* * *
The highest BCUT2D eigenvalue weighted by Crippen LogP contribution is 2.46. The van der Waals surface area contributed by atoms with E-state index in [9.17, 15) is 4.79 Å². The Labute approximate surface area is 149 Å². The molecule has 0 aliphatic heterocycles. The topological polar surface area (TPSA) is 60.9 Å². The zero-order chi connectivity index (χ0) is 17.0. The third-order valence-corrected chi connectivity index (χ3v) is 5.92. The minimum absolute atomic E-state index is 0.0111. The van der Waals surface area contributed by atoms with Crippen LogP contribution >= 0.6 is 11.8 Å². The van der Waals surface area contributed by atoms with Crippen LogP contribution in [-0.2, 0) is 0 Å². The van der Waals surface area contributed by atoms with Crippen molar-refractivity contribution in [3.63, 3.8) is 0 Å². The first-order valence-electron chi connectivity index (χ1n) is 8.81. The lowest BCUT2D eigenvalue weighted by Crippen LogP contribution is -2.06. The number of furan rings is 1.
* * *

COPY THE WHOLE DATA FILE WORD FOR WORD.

The highest BCUT2D eigenvalue weighted by Crippen LogP contribution is 2.46. The van der Waals surface area contributed by atoms with E-state index in [9.17, 15) is 4.79 Å². The Labute approximate surface area is 149 Å². The molecule has 0 aliphatic heterocycles. The topological polar surface area (TPSA) is 60.9 Å². The zero-order chi connectivity index (χ0) is 17.0. The third-order valence-corrected chi connectivity index (χ3v) is 5.92. The minimum absolute atomic E-state index is 0.0111. The van der Waals surface area contributed by atoms with Crippen LogP contribution >= 0.6 is 11.8 Å². The van der Waals surface area contributed by atoms with Crippen LogP contribution in [-0.2, 0) is 0 Å². The van der Waals surface area contributed by atoms with Crippen molar-refractivity contribution in [3.63, 3.8) is 0 Å². The first-order valence-electron chi connectivity index (χ1n) is 8.81. The lowest BCUT2D eigenvalue weighted by Crippen LogP contribution is -2.06. The number of furan rings is 1.